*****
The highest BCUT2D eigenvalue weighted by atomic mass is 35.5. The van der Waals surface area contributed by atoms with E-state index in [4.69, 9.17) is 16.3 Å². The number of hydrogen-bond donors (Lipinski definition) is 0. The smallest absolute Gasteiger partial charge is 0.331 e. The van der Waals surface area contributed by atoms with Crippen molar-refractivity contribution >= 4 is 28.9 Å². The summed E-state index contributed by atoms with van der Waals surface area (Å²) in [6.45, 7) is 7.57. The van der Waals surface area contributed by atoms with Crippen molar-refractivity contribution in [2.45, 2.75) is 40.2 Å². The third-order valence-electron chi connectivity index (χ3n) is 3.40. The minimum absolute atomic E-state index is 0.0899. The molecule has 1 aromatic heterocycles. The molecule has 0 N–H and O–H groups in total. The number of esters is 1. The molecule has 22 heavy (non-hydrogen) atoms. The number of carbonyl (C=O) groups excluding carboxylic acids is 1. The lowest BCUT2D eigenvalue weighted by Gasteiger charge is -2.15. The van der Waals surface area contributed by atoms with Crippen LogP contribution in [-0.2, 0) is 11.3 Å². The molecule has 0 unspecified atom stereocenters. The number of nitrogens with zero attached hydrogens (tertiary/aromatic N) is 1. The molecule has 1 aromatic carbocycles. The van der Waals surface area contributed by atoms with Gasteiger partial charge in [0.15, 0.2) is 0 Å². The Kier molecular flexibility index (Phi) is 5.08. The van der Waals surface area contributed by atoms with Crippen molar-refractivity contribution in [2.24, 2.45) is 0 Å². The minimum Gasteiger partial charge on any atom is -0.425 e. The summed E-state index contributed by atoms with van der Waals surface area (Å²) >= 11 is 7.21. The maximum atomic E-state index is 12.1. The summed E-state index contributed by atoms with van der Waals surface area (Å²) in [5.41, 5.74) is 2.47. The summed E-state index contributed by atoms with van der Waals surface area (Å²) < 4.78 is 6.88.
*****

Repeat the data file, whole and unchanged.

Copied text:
The highest BCUT2D eigenvalue weighted by atomic mass is 35.5. The van der Waals surface area contributed by atoms with E-state index in [4.69, 9.17) is 16.3 Å². The number of hydrogen-bond donors (Lipinski definition) is 0. The smallest absolute Gasteiger partial charge is 0.331 e. The van der Waals surface area contributed by atoms with Crippen molar-refractivity contribution >= 4 is 28.9 Å². The summed E-state index contributed by atoms with van der Waals surface area (Å²) in [6.45, 7) is 7.57. The van der Waals surface area contributed by atoms with Crippen molar-refractivity contribution in [2.45, 2.75) is 40.2 Å². The third-order valence-electron chi connectivity index (χ3n) is 3.40. The minimum absolute atomic E-state index is 0.0899. The molecule has 1 aromatic heterocycles. The molecule has 0 N–H and O–H groups in total. The number of esters is 1. The molecule has 22 heavy (non-hydrogen) atoms. The number of carbonyl (C=O) groups excluding carboxylic acids is 1. The lowest BCUT2D eigenvalue weighted by Gasteiger charge is -2.15. The van der Waals surface area contributed by atoms with Crippen LogP contribution in [-0.2, 0) is 11.3 Å². The molecule has 0 unspecified atom stereocenters. The number of nitrogens with zero attached hydrogens (tertiary/aromatic N) is 1. The molecule has 1 aromatic carbocycles. The van der Waals surface area contributed by atoms with Gasteiger partial charge in [0.15, 0.2) is 0 Å². The Kier molecular flexibility index (Phi) is 5.08. The van der Waals surface area contributed by atoms with Crippen molar-refractivity contribution in [2.24, 2.45) is 0 Å². The minimum Gasteiger partial charge on any atom is -0.425 e. The summed E-state index contributed by atoms with van der Waals surface area (Å²) >= 11 is 7.21. The maximum atomic E-state index is 12.1. The summed E-state index contributed by atoms with van der Waals surface area (Å²) in [5.41, 5.74) is 2.47. The summed E-state index contributed by atoms with van der Waals surface area (Å²) < 4.78 is 6.88.